Thursday, July 19, 2018

How To Write A Mindnumbingly Dogmatic (But Surprisingly Effective) Estimate (Part 2 - Nuance)

In my last post on this topic, I outlined what I considered to be a pretty good formula for a pretty good estimate:

  • Good WEP +
  • Nuance +
  • Due to's +
  • Despite's +
  • Statement of AC = 
  • Good estimate!
I also talked about the difference between good WEPs, bad WEPs and best WEPs and if you are interested in all that, go back and read it.  What I intend to talk about today is the idea of nuance in an estimate.

Outline of the series so far (Click for full page version)
Let me give you an example of what I mean:  
  • The GDP of Yougaria is likely to grow.
  • The GDP of Yougaria is likely to grow by 3-4% over the next 12 months.
Both of these are estimates and both of these use good WEPs but one is obviously better than the other.  Why?  Nuance.

Mercyhurst Alum Mike Lyden made a stab at defining what we mean by "nuance" in his 2007 thesis, The Efficacy of Accelerated Analysis in Strategic Level Intelligence Estimates.  There he defined it as how many of the basic journalistic questions (Who, What, When, Why, Where, and How) the estimate addressed.  

For example, Mike would likely give the first estimate above a nuance score of 1.  It really only answers the "What" question.  I think he would give the second estimate a 3 as it appears to answer not only the "What" question but also the "When" and "How (or how much)" questions as well.  Its not a perfect system but it makes the point.

In general, I think it is obvious that more nuance is better than less.  A more nuanced estimate is more likely to be useful and it is less likely to be misinterpreted.  There are some issues that crop up and need to be addressed, however - nuances to the nuance rule, if you will.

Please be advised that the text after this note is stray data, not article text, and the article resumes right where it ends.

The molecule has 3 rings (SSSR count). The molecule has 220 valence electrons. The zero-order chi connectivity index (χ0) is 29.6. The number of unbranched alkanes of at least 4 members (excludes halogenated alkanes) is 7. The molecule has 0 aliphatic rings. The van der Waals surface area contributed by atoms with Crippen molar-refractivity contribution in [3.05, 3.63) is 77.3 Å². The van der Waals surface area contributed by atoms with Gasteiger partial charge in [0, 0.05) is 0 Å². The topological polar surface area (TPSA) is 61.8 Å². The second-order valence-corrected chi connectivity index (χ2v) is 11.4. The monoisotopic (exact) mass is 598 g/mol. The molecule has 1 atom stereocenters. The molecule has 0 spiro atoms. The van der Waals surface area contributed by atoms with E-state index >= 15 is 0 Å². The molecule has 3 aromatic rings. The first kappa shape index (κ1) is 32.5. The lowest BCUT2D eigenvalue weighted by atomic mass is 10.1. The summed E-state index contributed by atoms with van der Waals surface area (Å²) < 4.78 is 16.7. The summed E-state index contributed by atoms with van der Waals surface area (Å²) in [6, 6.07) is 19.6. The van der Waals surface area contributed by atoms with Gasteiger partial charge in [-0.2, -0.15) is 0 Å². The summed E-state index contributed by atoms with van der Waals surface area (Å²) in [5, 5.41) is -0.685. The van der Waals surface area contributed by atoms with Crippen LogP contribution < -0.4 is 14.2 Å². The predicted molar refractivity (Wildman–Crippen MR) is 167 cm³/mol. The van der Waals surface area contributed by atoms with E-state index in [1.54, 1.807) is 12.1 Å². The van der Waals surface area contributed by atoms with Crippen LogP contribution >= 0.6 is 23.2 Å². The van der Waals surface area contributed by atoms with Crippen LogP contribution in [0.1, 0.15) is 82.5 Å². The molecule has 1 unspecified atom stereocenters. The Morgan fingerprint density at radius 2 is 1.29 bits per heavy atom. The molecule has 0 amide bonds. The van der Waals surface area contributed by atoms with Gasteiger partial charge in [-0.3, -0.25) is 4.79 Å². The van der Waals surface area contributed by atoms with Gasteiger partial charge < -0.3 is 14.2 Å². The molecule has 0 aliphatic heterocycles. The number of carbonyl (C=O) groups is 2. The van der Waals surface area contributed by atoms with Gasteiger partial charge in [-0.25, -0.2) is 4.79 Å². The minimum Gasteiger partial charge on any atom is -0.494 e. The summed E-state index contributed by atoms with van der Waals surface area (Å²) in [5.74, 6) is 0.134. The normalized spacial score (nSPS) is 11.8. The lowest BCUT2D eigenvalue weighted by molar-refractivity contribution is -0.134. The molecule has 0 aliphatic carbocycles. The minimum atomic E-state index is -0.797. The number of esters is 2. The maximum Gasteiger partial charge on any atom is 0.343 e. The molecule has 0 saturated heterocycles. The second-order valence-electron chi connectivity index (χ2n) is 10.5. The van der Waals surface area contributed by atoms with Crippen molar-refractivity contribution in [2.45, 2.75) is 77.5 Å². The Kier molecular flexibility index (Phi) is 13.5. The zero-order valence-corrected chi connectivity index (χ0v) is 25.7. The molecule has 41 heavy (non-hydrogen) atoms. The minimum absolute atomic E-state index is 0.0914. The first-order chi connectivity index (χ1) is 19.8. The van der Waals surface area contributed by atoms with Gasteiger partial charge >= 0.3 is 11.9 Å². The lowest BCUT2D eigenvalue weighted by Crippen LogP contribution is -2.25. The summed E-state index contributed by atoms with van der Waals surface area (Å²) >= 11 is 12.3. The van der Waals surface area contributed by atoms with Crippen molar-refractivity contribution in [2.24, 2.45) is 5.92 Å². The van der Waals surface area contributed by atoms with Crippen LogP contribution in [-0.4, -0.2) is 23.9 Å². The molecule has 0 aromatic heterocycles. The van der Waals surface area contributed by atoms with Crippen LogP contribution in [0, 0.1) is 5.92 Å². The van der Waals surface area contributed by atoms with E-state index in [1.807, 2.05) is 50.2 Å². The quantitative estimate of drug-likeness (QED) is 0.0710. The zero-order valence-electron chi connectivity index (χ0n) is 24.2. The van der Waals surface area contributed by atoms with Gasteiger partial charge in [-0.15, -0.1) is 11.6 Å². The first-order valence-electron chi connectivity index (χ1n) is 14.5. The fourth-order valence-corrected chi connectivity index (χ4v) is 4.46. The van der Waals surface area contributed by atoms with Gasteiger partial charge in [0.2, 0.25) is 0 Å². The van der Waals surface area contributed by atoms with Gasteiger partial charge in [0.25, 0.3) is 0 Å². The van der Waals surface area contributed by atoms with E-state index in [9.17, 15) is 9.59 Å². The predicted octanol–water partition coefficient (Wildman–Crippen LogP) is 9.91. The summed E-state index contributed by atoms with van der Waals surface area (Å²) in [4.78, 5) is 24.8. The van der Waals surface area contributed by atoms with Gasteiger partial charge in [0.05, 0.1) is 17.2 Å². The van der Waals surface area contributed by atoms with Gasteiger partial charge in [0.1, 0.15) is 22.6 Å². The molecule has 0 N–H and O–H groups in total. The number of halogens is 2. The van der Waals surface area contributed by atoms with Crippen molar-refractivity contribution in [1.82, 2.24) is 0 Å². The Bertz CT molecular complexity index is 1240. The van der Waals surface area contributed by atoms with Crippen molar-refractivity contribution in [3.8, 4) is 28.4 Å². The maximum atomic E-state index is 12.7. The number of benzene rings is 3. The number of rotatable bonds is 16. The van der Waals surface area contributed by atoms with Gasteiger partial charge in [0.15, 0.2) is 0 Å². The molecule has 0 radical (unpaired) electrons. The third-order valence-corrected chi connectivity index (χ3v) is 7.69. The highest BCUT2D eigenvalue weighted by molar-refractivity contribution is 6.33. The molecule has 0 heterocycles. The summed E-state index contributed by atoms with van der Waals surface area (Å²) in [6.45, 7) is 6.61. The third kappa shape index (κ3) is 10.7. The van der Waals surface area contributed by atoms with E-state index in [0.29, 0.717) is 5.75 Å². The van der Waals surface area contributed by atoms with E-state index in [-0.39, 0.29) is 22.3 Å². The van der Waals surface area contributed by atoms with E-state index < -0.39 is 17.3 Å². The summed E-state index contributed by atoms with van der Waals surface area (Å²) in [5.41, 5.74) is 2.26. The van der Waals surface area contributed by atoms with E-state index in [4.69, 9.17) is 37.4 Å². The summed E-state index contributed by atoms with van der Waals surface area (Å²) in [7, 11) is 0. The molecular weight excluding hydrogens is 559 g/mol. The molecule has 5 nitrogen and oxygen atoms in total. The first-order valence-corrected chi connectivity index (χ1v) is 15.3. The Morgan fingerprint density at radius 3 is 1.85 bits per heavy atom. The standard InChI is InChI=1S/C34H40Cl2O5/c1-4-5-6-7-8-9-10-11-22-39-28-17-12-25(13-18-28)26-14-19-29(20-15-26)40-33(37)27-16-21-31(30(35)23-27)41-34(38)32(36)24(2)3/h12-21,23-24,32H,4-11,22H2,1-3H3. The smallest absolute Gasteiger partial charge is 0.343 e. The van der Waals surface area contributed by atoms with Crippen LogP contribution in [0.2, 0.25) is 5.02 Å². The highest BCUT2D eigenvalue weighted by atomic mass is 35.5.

• What if I don't have the evidence to support a more nuanced estimate?  Look at the second estimate above.  What if you had information to support a growing economy but not enough information (or too much uncertainty in the information you did have) to make an estimate regarding the size and time frame for that growth?  I get it.  You wouldn't feel comfortable putting numbers and dates to this growth.  What would you feel comfortable with?  Would you be more comfortable with an adverb ("grow moderately")?  Would you be more comfortable with a date range ("over the next 6 to 18 months")?  Is there a way to add more nuance in any form with which you can still be comfortable as an analyst?  The cardinal rule here is to not add anything that you can't support with facts and analysis - that you are not willing to personally stand behind.  If, in the end, all you are comfortable with is "The economy is likely to grow" then say that.  I think, however, if you ponder it for a while, you may be able to come up with another formulation that addresses the decisionmaker's need for nuance and your need to be comfortable with your analysis.
  • What if the requirement does not demand a nuanced estimate?  What if all the decisionmaker needed to know was whether the economy of Yougaria was likely to grow?  He/She doesn't need to know any more to make his/her decision.  In fact, spending time and effort to add nuance would actually be counterproductive.  In this case, there is no need to add nuance.  Answer the question and move on.  That said, my experience suggests that this condition is rather more rare than not.  Even when DMs say they just need a "simple" answer, they often actually needs something, well, more nuanced.  Whether this is the case or not is something that should be worked out in the requirements process.  I am currently writing a three part series on this and you can find Part 1 here and Part 2 here.  Part 3 will have to wait until a little later in the summer.
  • What if all this nuance makes my estimate sound clunky?  So, yeah.  An estimate with six clauses in it is going to be technically accurate and very nuanced but sound as clunky and awkward as a sentence can sound.  Well-written estimates fall at the intersection of good estimative practice and good grammar.  You can't sacrifice either, which is why they can be very hard to craft.  The solution is, of course, to either refine your single estimative sentence or to break up the estimative sentence into several sentences.  In my next post on this, where I will talk about "due to's and "despite's", I will give you a little analytic sleight of hand that can help you with this problem.

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